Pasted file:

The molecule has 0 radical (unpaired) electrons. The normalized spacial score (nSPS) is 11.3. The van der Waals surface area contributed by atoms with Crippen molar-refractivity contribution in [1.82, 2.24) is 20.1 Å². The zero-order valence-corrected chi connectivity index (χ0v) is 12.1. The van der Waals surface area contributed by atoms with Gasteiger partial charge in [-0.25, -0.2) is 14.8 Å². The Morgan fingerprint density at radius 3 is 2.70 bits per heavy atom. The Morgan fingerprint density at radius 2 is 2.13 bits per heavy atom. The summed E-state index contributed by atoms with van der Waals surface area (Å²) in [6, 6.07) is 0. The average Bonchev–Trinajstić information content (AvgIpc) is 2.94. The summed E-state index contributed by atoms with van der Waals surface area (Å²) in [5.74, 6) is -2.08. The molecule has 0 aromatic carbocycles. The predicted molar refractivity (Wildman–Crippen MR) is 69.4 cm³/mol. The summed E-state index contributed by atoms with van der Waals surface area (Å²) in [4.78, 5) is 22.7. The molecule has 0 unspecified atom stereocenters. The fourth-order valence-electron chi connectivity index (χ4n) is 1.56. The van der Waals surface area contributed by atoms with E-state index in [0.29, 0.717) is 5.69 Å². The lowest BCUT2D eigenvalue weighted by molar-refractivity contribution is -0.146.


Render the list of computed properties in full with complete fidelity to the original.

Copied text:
The molecule has 0 radical (unpaired) electrons. The normalized spacial score (nSPS) is 11.3. The van der Waals surface area contributed by atoms with Crippen molar-refractivity contribution in [1.82, 2.24) is 20.1 Å². The zero-order valence-corrected chi connectivity index (χ0v) is 12.1. The van der Waals surface area contributed by atoms with Gasteiger partial charge in [-0.25, -0.2) is 14.8 Å². The Morgan fingerprint density at radius 3 is 2.70 bits per heavy atom. The Morgan fingerprint density at radius 2 is 2.13 bits per heavy atom. The summed E-state index contributed by atoms with van der Waals surface area (Å²) in [6, 6.07) is 0. The average Bonchev–Trinajstić information content (AvgIpc) is 2.94. The summed E-state index contributed by atoms with van der Waals surface area (Å²) in [5.74, 6) is -2.08. The molecule has 0 aromatic carbocycles. The predicted molar refractivity (Wildman–Crippen MR) is 69.4 cm³/mol. The summed E-state index contributed by atoms with van der Waals surface area (Å²) in [4.78, 5) is 22.7. The molecule has 0 unspecified atom stereocenters. The fourth-order valence-electron chi connectivity index (χ4n) is 1.56. The van der Waals surface area contributed by atoms with E-state index in [0.29, 0.717) is 5.69 Å². The lowest BCUT2D eigenvalue weighted by molar-refractivity contribution is -0.146.